For condo buyers, there are ways to assess if that monthly condo fee is a good deal or a sign of trouble. The better the builder, the better the budget. Photograph by: Aaron Lynett , National Post
The penthouse at the Four Seasons Hotel and Residences in Toronto cost the buyer $28-million, with a $6,688 monthly condo fee.
For condo buyers with more modest means, there are ways to assess if that monthly condo fee is a good deal or a sign of trouble. Start by asking yourself questions, says Mario Deo, Vice President, Toronto Chapter, Canadian Condominium Institute: “What is the builder’s reputation and the date of the budget statement? Is there a building permit? If you have one, you are closer to registration.”
A management company draws up a budget on behalf of the builder; this gives buyers an idea of the likely level of fees.
“The better the builder, the better the budget,” Mr. Deo says. “The purchaser should look at when the budget was done and when is the anticipated registration of the building,” he says. “The law says builders are responsible for the shortfall in the budget in the first year,” he says, so if a building’s budget appears low, it may signal that the developer prefers to make up that shortfall himself but get more for his sales by falsely increasing interest in his units. “Good builders don’t do that; a sneaky one will undercut the budget.”
Mr. Deo recommends interviewing the boards of directors of buildings constructed by the same company and look for any budget shortfall.
“[Check the] fees-to-market price ratio. Say the condo is selling for $150,000 and the fees are $1,000, that’s a ratio of 150. If it’s $300,000 and the expenses are the same, that ratio is 300,” Mr. Deo says. “Identical buildings with identical amenities, the higher the price-to-fees ratio the better the property.”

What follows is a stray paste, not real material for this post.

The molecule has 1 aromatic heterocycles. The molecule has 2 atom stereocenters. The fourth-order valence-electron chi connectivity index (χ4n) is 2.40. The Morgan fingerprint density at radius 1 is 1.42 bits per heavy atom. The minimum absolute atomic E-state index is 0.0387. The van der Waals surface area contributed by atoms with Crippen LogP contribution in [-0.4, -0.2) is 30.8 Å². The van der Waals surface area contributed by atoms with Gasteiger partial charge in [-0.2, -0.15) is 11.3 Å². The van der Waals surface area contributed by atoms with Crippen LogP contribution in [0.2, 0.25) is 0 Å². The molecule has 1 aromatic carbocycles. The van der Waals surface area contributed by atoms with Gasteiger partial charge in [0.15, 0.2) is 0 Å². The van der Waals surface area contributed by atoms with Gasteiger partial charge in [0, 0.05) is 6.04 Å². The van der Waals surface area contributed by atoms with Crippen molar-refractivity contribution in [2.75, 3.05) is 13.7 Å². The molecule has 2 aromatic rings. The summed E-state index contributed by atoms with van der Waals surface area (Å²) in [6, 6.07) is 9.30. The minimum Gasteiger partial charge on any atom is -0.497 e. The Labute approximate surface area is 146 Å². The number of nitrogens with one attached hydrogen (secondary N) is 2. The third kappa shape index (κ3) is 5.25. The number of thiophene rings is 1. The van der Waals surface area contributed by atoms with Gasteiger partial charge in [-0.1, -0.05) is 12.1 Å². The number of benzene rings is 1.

Fees also affect resale value. “If the fees are super high, the value of the unit will go down,” says Linda Pinizzotto, founder of Condo Owners Association Ontario. She says some higher fees in older buildings may be caused by a need to bolster reserve funds to new requirements.
Amenities such as roads maintained by the condo, parking garages, pools, tennis courts and sprawling grounds signal higher future fees.
Hire a realtor who knows the condos in your area, and once you own, vote for a savvy board of directors to keep fees under control, Ms. Pinizzotto says.
“[Condo buyers] need to show more interest in their ownership,” she says. “They didn’t just buy their unit, they bought into the building.”
Consider these three key questions for resale condos.
“What’s the ratio, how healthy is the reserve fund and what does the building look like? Is it dirty? Does it look like it’s not being maintained?” Mr. Deo says. “A significantly lower ratio, if everything else is the same, is a sign of trouble. If the reserve fund is really underfunded and the building looks terrible, it’s been mismanaged for a long time.”
It’s better to focus on not how much is in the reserve fund, Mr. Deo says, but whether the balance and future collections will pay for anticipated repairs. The status certificate will indicate any reserve fund shortfall, excessive borrowing or may signal future fee increases.
“People walk into a unit and fall in love with it; somewhere along the way they forgot about the building,” Ms. Pinizzotto says. “The value of your purchase is in the building, not necessarily just in your unit.”